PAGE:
And more recently, researchers (including Mina Bissell, of Lawrence Berkeley Laboratory) have detected hints of changes in the biochemical behavior of fibroblasts found near "initiated" epithelial cells. But scientists have not known what role, if any, these so-called carcinoma-associated fibroblasts play in the development or progression of epithelial cells into cancerous cells.
In the UCSF study, the researchers teased out the functional role of CAFs. When normal fibroblasts were placed next to initiated prostate epithelial cells in cell culture or in mice with tissue grafts, there was no impact on the epithelial cells. When CAFs were placed next to normal prostate cells, there was an indication of abnormal signaling, as the epithelial cells began to replicate in a disregulated manner, but the impact was not sufficient to stimulate tumor formation.
But when CAFs were grown next to initiated prostate epithelial cells, the epithelial cells made a "dramatic" progression in the process towards cancer, the researchers reported, as measured by excessive epithelial cell proliferation, lack of normally programmed cell death, the structure of the tissue and acquisition of the ability to invade other tissues.
"Grafts of CAFS and the initiated prostate epithelial cells formed tumors in mice," said co-author Hayward.
The finding suggests that CAFs play a crucial role in stimulating an already initiated epithelial cell towards a full-blown cancerous state.
Discovering the signals that underlie the CAF-epithelial cell interaction could enable researchers to develop a drug that would interrupt the molecular dialogue, said co-author Gary D. Grossfeld, MD, UCSF assistant professor of urology and a member of the UCSF Cancer Center.
Moreover, while the researchers don't know when fibroblasts are converted to CAFs, nor what prompts their conversion (though they suspect the directive comes from signals issued by the initiated epithelial cells), discovering CAFs in human tissue could prove an effective marker for the diagnosis and prognosis of cancers.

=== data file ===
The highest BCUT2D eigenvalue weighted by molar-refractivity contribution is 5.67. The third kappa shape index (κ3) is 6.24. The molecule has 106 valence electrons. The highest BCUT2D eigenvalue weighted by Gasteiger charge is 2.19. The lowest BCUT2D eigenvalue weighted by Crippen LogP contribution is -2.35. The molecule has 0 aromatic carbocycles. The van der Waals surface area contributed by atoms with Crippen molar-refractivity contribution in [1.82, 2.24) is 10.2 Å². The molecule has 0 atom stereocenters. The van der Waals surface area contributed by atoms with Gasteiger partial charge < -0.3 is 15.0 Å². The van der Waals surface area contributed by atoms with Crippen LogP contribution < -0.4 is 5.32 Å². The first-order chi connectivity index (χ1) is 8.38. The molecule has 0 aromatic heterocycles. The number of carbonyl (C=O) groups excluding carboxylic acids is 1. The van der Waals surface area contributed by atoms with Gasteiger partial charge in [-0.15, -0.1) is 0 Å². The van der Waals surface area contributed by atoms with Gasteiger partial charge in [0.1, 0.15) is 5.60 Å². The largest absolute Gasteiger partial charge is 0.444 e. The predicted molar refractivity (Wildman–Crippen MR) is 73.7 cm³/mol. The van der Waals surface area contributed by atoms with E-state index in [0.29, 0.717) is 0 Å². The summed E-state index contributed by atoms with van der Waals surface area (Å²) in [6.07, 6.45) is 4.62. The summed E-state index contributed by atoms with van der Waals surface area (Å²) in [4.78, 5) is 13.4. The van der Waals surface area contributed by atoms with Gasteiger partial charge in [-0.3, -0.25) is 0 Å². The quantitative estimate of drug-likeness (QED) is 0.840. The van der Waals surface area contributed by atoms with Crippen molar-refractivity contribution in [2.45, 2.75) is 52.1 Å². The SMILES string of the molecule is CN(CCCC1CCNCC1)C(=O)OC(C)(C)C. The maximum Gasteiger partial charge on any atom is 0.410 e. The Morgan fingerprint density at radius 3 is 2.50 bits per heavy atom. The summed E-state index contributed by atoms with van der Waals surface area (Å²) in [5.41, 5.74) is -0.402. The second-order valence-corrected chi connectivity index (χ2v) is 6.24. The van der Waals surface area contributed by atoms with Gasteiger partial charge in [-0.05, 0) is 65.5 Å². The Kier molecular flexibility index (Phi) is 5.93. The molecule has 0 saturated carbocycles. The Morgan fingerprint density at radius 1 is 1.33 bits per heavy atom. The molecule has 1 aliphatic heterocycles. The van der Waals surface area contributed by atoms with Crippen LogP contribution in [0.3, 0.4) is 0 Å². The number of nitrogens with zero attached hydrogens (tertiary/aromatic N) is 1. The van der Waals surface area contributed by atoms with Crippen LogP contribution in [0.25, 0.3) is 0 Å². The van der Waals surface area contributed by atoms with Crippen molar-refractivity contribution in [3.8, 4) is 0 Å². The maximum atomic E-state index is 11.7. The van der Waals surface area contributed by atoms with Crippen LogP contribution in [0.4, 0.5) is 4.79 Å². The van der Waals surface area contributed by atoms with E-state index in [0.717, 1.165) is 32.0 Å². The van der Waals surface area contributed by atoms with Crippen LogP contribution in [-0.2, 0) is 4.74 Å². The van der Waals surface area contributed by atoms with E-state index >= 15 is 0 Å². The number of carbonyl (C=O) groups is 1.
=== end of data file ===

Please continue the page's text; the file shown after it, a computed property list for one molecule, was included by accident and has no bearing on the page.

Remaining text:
Research may show that people with hereditary cancer are born with abnormal fibroblasts, in which case these abnormal cells could serve as a marker for diagnosing cancer, said co-author Aria F. Olumi, MD, UCSF, a former UCSF urologic fellow. Alternatively, the development of CAFs could prove to be a marker for a certain stage in the progression of a cell toward cancer, or the degree of a particular cancer's deadliness.
The technique used to examine the interaction between epithelial and fibroblast cells was developed by senior author Cunha during two decades of study.
The close interaction of basic scientists and clinicians in this study exemplifies the collaborations taking place in the recently established UCSF Cancer Center, which is organized by tissue site, the researchers said.
The other co-author of the study was Peter R. Carroll, MD, UCSF professor and chairman of the Department of Urology and member of the UCSF Cancer Center.
The UCSF study was funded by CAPCure, the American Foundation of Urologic Diseases, Pfizer Pharmaceuticals Groups and the National Institutes of Health.
Materials provided by University Of California, San Francisco. Note: Content may be edited for style and length.